If you've taken a golf lesson lately, you know that gone are the days of a teacher watching you hit balls and then dishing out a few swing tips.
Today you might find yourself on high-speed, high-def video, or strapped into a 3-D motion-analysis harness, or taking a live lesson from the other side of the world. All very cool, but the teacher's job has never been more complicated. He or she has to master all this new technology, analyze more and more information and—here's the part that hasn't changed—satisfy a simple request: "Help me play better."
The new list of Golf Digest's Best Young Teachers in America
recognizes the instructors under 40 who are doing this better than anyone. To identify this group, we surveyed our nationally ranked teachers, all 41 sections of the PGA, and just about anyone we thought might know a good candidate. After a comprehensive evaluation, we welcome 11 new teachers to the list. These talented instructors, along with 29 who are returning, represent the future of golf instruction. Want a lesson? Here's a taste of how they can help you, from tee to green.
Turn Your Shoulders
To get the most out of your driver, you need to rotate back and through correctly. A lot of players straighten up and get taller as they swing back. That creates a flat shoulder turn and weak shots.
To feel a consistent spine angle, practice making your full turn to the top in slow motion and be sure you can see both of your feet all the way back (pictured above). This means your front shoulder is working more downward than up and around. That sets up a powerful move into the ball. —Jorge Parada
Don't Go For Extra Yards
There's a reason you top your 3-wood too many times to count and rarely do it with an iron. And it has nothing to do with loft. If your 7-iron goes 150, you'd be foolish to try to squeeze another 20 yards out of it. You just switch to a 5-iron. But there's no option longer than 3-wood, so many golfers try to get more distance out of it. You'd be better off going at a reasonable speed, like you do an iron, and keep it at that. —Chris Mayson
Let The Club Bottom Out
Hybrids are long-iron replacements, not mini fairway woods. Playing the ball too far up in your stance and sweeping it like a wood results in thin shots or hooks. Treat it like an iron: Play the ball just forward of center, and hit down on it. Let the clubhead bottom out, even take a small divot.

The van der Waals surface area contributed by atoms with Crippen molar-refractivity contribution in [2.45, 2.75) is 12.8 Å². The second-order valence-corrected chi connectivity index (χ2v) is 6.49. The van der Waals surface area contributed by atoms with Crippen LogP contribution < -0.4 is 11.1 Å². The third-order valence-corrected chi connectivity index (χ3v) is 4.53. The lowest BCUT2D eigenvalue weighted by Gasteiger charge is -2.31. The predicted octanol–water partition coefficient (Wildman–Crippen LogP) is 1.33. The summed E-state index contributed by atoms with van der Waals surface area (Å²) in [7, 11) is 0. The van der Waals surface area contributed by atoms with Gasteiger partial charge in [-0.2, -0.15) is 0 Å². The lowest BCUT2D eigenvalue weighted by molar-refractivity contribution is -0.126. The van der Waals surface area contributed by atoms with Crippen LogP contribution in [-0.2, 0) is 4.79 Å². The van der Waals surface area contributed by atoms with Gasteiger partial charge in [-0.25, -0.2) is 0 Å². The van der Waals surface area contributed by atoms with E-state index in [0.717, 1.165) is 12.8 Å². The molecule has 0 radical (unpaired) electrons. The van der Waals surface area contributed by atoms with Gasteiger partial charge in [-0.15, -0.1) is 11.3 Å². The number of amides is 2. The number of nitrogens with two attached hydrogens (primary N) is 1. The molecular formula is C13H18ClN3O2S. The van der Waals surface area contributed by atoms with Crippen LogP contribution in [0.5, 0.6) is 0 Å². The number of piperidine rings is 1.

To get the feel, make a few practice swings listening for the thump of the club's sole on the turf. Try to leave a mark on the grass just ahead of where you'd play the ball. —Erika Larkin
Raise Your Left Side
If you aren't careful, a common mistake can creep into your iron setup. Setting up level with your hips and shoulders—or even with the right side slightly higher—might make you feel like you're going to hit down on the ball, but it only encourages weak contact.
Here's a tip for getting into a good setup: Bump your left hip slightly toward the target so it's a bit higher than your right (right). You might feel a little pressure in your right foot—that's normal and will give you something to key on as you shift to your right foot during the backswing. Follow that hip move by setting your left shoulder slightly higher than your right. Now you're set to hit it flush. —Chris Como
Smooth At The Start
Whether you're feeling pressure or maybe you just raced to the course from work, sometimes your swing gets quick. Typically that means too much speed right off the ball, which affects sequence and timing for the entire motion.
Use the time between shots to slow your tempo. Step off to the side, turn your club upside down and grip the clubhead end, and make some practice swings. The club will feel much lighter, so you'll be able to tell if you're snatching it back. Try to build speed gradually, so you hear the swoosh of the grip swinging through the air at the bottom of the swing, not before. When you get back to hitting shots, your swing should feel smoother. —Jason Birnbaum
Hold Up Your Chin
It's a daunting spot to be in, but don't get flustered. Think of fairway bunker shots like any other iron shot. Most amateurs dip down at impact to try to help the ball out. You need to maintain your posture to make a clean strike on the ball.